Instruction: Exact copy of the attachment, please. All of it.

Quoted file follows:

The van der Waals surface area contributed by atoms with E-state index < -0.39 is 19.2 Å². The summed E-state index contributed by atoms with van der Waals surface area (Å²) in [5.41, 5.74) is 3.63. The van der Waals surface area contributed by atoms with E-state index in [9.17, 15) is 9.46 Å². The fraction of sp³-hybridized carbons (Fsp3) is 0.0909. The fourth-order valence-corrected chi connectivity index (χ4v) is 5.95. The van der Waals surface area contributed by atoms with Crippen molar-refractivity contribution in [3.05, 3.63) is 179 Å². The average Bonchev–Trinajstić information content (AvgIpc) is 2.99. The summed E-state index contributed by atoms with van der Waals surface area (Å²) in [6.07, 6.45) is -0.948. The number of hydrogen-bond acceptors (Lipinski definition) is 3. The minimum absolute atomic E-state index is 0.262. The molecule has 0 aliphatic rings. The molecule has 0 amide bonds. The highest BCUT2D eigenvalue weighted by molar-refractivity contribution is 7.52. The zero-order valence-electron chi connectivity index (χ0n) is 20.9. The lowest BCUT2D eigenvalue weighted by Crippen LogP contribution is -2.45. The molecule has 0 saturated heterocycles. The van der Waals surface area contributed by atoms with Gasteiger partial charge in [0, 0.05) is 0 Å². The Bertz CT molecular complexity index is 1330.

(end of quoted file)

The van der Waals surface area contributed by atoms with E-state index < -0.39 is 19.2 Å². The summed E-state index contributed by atoms with van der Waals surface area (Å²) in [5.41, 5.74) is 3.63. The van der Waals surface area contributed by atoms with E-state index in [9.17, 15) is 9.46 Å². The fraction of sp³-hybridized carbons (Fsp3) is 0.0909. The fourth-order valence-corrected chi connectivity index (χ4v) is 5.95. The van der Waals surface area contributed by atoms with Crippen molar-refractivity contribution in [3.05, 3.63) is 179 Å². The average Bonchev–Trinajstić information content (AvgIpc) is 2.99. The summed E-state index contributed by atoms with van der Waals surface area (Å²) in [6.07, 6.45) is -0.948. The number of hydrogen-bond acceptors (Lipinski definition) is 3. The minimum absolute atomic E-state index is 0.262. The molecule has 0 aliphatic rings. The molecule has 0 amide bonds. The highest BCUT2D eigenvalue weighted by molar-refractivity contribution is 7.52. The zero-order valence-electron chi connectivity index (χ0n) is 20.9. The lowest BCUT2D eigenvalue weighted by Crippen LogP contribution is -2.45. The molecule has 0 saturated heterocycles. The van der Waals surface area contributed by atoms with Gasteiger partial charge in [0, 0.05) is 0 Å². The Bertz CT molecular complexity index is 1330.